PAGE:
Brands are always looking to push the absolute limits of watchmaking, and a watch like the A. Lange & Söhne Richard Lange Perpetual Calendar “TERRALUNA” proves that Lange makes no bones about pushing the horological envelope. This big watch has a lot going on, to the point that we need to take a deep dive into both its front and its back.
Lange has an excellent track record when it comes to linear evolution; the maker will often develop something new, and then refine it over successive iterations. The Richard Lange collection began in 2006 with the introduction of the first Richard Lange wristwatch. Two main aspects distinguish this collection from Lange’s other families—the use of Roman numerals, and the collection’s focus on taking influence from precision instruments of years past. The latter is displayed in the original Richard Lange with its display of a 6th of a second. The next addition to this collection was the Richard Lange “Pour le Mérite” in 2009. This version introduced a fusée-and-chain transmission into the movement, which increased the timepiece’s accuracy throughout the entirety of its power reserve.
Next, in 2011, Lange introduced the Richard Lange “Pour le Mérite” Tourbillon. This one—as the name implies—adds a tourbillon to the caliber alongside the fusée-and-chain. It was also the first timepiece in the collection to display the time with a regulator dial. 2014 brought us the unveiling of today’s topic, the Richard Lange Perpetual Calendar “Terraluna”, which kept the regulator-style display but added a perpetual calendar to the mix. That was the only addition to the collection with additional functions outside just timekeeping. It’s also the only piece in the line that steps away from standard timekeeping, as the subsequent Richard Lange Jumping Seconds arrived with a regulator dial and deadbeat seconds complication.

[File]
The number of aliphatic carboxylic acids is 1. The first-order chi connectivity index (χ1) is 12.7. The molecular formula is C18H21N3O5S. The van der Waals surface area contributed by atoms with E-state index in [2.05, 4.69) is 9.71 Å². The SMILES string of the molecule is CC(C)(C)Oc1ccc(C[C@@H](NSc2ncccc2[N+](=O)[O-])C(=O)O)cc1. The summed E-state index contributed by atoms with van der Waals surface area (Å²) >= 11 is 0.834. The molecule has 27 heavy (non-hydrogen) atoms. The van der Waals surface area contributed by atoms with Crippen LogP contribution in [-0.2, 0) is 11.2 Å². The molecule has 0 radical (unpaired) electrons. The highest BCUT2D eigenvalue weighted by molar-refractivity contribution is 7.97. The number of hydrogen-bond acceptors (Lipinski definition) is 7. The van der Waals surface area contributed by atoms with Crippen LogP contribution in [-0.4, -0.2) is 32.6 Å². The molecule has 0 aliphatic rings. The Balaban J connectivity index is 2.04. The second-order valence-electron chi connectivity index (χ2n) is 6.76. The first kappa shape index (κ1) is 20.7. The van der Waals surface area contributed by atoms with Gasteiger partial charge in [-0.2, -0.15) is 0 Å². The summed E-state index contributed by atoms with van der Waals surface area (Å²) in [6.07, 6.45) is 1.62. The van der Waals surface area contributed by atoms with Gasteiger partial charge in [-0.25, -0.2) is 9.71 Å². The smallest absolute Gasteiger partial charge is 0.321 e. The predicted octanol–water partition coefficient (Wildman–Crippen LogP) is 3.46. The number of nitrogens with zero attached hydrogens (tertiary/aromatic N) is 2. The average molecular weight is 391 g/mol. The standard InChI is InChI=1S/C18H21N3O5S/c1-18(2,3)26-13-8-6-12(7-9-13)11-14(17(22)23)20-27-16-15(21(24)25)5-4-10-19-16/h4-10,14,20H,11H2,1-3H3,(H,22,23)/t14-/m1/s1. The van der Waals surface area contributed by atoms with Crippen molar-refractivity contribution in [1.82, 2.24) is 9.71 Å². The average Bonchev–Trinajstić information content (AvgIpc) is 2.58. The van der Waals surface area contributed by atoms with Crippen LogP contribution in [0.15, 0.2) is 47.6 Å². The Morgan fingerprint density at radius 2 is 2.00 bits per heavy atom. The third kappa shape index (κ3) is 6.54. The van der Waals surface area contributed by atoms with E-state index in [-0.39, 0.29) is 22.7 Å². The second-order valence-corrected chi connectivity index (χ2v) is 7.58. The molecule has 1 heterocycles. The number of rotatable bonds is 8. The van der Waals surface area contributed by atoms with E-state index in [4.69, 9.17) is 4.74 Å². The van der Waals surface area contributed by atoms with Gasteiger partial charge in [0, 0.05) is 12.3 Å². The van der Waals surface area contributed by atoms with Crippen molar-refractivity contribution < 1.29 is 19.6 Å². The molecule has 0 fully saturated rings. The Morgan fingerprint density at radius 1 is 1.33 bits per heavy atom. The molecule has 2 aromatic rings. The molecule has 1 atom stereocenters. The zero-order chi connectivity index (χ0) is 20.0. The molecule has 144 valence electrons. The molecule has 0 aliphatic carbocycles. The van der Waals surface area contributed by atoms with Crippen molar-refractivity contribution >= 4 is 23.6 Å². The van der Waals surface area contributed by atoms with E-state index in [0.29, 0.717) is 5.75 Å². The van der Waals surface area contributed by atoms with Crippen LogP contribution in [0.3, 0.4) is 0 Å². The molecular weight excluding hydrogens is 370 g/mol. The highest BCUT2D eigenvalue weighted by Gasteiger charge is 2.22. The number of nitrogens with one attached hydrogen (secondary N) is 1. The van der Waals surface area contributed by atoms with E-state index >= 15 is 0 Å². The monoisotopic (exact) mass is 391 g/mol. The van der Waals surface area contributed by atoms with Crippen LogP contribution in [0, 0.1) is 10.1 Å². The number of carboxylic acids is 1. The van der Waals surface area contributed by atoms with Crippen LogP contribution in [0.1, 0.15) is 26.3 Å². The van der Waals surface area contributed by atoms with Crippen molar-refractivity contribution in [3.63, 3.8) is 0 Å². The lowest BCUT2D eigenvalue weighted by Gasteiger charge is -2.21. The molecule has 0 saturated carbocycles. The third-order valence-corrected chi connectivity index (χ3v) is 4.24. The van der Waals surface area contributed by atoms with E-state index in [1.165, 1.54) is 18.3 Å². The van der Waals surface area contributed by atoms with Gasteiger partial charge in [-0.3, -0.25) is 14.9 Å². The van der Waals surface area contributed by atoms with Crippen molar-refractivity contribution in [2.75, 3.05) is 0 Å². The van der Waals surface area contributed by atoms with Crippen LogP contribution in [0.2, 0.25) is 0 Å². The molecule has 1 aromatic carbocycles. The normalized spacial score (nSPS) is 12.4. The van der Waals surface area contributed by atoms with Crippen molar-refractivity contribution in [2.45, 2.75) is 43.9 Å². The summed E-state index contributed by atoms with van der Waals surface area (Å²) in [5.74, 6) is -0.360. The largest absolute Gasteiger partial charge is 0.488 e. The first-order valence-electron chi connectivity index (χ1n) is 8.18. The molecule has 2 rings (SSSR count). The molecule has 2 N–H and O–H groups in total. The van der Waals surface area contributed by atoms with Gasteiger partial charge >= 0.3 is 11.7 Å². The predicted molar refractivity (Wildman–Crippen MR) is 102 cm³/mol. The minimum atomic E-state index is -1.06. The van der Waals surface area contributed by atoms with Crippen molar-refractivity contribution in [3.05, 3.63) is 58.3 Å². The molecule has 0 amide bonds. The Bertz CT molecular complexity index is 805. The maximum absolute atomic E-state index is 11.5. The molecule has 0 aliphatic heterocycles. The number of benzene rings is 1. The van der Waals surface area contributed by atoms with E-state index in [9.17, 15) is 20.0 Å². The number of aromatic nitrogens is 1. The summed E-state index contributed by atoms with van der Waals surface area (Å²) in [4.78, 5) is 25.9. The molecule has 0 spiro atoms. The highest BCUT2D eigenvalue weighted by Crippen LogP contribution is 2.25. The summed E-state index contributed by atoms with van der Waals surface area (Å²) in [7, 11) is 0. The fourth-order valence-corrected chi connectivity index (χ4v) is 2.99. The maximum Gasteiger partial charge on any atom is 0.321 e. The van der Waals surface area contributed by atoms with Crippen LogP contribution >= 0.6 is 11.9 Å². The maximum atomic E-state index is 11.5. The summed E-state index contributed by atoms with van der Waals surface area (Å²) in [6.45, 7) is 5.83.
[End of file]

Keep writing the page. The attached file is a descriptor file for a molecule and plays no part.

The anchor of the design conversation with this watch will always be its case size, as the watch is 45.5mm and 16.5mm thick. Once one makes it past the sheer size, the other aspects unfold. Perpetual calendars aren’t always the most legible of timepieces, but in the case of the Terraluna everything is clean and clear. The split regulator dial displaces the hours, minutes, and seconds in three overlapping circles. The minutes are the largest of the three and display the quarter minute indicators in red numerals. Also, it encircles the large date window at the 12 o’clock position, as well as the brand’s logo text.
The hour subdial is to the right and is distinguished by the use of Roman numerals and its encircling of the month window at 4 o’clock. A small circular opening outside the minutes and hours rings (opposite the 15-minute mark) displays the leap year indication. It’s also worth noting that the power reserve indication is a little out-of-the-ordinary on this watch. Rather than a sweeping hand, the power reserve is indicated at 6 o’clock, with a diamond-shaped pointer and digital disc. Lastly, the running seconds’ track is to the left and encircles the day indicator at 8 o’clock. The three separated hands are all blued steel and are incredibly legible against the silver argenté pad-printed dial. The timepiece is fitted with a black alligator strap, and due to its size, there is a sizable deployant buckle in white gold that securely locks closed, keeping it held tightly on the wrist.